1. Ruth Is the Quintessential Convert to Judaism

Many female converts to Judaism choose the name Ruth, and for good reason! Ruth, whose story is told in the Book of Ruth, is celebrated as a sincere convert who embraced Judaism with all her heart, voluntarily leaving behind the comforts of her idolatrous background to follow the Torah and the G‑d of Israel.

Read: How to Convert to Judaism

2. She Was a Moabite Princess

Although not specified in scripture, tradition tells us that Ruth was a descendant of Eglon, king of Moab.1 She and her sister Orpah married the two sons of Elimelech, a wealthy Jewish man who had relocated from Bethlehem to Moab due to famine that was ravaging the Holy Land. In time, Elimelech died, and his sons died as well, leaving two young widows.

Read: Why Was This Intermarriage Kosher?

3. She Followed Her Mother-in-Law, Naomi

Ruth and Orphah were very attached to Naomi, whose name means “sweet.”2 Upon hearing that the famine had subsided in Bethlehem, Naomi decided to return to her people. Originally both daughters-in-law accompanied Naomi, but she entreated them to remain with their people, where they would be comfortable and cared for. Orpah turned back, but Ruth insisted on following.

Read: Ruth and Naomi

4. She Was Determined to Join Naomi’s People

At the end of a tearful conversation, Ruth famously told Naomi:

Wherever you go, I will go
And wherever you lodge, I will lodge
Your people shall be my people
And your G‑d my G‑d.

Where you die, I will die
And there I will be buried.3

According to the sages, she was not just pledging her fealty to the woman she loved and admired, but also accepting upon herself to keep the Torah, even the most difficult parts. This provided a template for Jewish courts to follow in the future, making sure that prospective converts are well aware of the challenges of Jewish observance.4

Read: Why Is Conversion to Judaism So Hard?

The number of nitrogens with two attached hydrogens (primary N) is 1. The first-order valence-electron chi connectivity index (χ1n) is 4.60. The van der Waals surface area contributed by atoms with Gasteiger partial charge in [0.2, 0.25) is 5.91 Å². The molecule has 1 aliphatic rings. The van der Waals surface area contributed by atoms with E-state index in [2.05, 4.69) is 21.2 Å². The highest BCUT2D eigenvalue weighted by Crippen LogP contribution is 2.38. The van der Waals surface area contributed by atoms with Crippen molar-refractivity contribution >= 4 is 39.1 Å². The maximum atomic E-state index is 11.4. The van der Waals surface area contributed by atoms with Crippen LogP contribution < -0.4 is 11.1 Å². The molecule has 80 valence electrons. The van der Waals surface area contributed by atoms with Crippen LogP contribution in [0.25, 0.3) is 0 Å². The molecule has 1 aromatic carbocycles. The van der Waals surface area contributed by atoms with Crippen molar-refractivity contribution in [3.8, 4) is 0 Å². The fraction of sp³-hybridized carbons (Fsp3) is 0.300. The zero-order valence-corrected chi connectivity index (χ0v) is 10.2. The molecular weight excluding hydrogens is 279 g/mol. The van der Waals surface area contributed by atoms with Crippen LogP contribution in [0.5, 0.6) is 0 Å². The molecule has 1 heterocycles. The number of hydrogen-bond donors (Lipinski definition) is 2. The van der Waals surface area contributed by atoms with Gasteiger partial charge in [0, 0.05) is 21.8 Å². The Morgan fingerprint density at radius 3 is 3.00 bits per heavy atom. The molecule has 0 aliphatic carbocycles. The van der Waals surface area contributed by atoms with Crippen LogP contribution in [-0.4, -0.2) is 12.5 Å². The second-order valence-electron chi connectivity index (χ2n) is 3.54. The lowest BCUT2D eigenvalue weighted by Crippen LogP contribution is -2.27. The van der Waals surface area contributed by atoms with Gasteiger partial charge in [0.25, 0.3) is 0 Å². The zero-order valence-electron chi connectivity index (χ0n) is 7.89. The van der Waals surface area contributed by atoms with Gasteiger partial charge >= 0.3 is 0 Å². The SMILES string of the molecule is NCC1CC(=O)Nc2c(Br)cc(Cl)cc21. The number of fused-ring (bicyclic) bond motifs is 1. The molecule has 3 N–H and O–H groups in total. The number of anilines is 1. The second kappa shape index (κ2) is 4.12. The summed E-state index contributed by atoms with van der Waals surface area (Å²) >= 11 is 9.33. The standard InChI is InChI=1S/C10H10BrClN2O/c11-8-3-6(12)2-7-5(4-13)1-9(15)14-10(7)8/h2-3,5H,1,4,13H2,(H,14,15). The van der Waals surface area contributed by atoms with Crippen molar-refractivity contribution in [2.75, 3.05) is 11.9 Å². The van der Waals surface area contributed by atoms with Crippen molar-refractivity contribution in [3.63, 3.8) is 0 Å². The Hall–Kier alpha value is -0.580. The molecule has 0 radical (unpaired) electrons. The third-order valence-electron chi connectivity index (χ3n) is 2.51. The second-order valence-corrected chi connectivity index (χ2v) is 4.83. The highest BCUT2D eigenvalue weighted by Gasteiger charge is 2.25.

5. She Cared for Her Mother-in-Law

Wishing to support her mother-in-law, Ruth went out to the fields to gather isolated stalks and forgotten sheaves of grain that the harvesters were obligated to leave behind by Torah law.

Discover: The Mitzvah to Leave Grain

6. Her Modesty Attracted the Attention of Boaz

Boaz, leader of the Jewish nation and a relative of Naomi, noticed how she would sit down before picking grain, so as not to expose herself, and that she never would take bunches of three stalks, which by right belonged to the owner of the field (him) and not the poor (her).5 Impressed, he inquired about her and was told that she was the former daughter-in-law of Naomi.

Boaz generously invited her to pick grain in his field and to eat and drink along with his staff (who were instructed to be sure to leave grain for her to “discover”), which she continued to do until the harvest had finished.

Read: What Is Modesty?

7. There Were Technicalities Preventing Their Marriage

When it came time to winnow, Naomi instructed Ruth to surprise Boaz while he slept in the field, dressed in her finest and freshly bathed. When he awoke, she told him who she was and asked him to marry her and also buy a field that belonged to Naomi’s family. As a cousin of her late husband,6 it was his duty to both marry Ruth and “redeem” the properties.

Boaz readily agreed but told Ruth that there was another, closer relative, who would take first priority. Only after the other refused, could Boaz do so himself.

Read: The Biblical Law of Levirate Marriage

8. She Was the Ancestor of King David

Ruth and Boaz married and were blessed with a son, Oved, who Naomi—his doting grandmother—was very involved in raising. Oved was the father of Yishai and grandfather of the great King David.

Read: How David Was Shunned For His Humble Ancestry

9. Her Legacy Is Carried on By Jewish Women

The Book of Ruth could have just as easily been called the Book of Boaz. After all, he was the leader of the Jewish people at the time and a direct descendant of the royal clan of Judah. Yet it is known as the Book of Ruth. The Rebbe points out that this underlines the central place of the Jewish woman, who sets the tone for future generations and paves the way for the future Redemption, which will come about through a descendant of Ruth.7

Read: 18 Incredibly Brave Jewish Women

10. We Read Her Story on Shavuot

Every year on Shavuot, the story of Ruth is read from the Book of Ruth. Some read it as part of Tikkun Leil Shavuot, the all-night learning session on the first night of the holiday, while others read it as part of Morning Services on the second day. Why Shavuot?

  1. Shavuot is the birthday and yahrtzeit (anniversary of passing) of King David, Ruth’s great-grandson.
  2. The scenes of harvesting in the book of Ruth are appropriate for Shavuot, which is the Festival of Harvest.
  3. Ruth was a sincere convert who embraced Judaism with all her heart. On Shavuot, all Jews were converts—having accepted the Torah and all of its precepts.

Read: Ruth-Shavuot Connections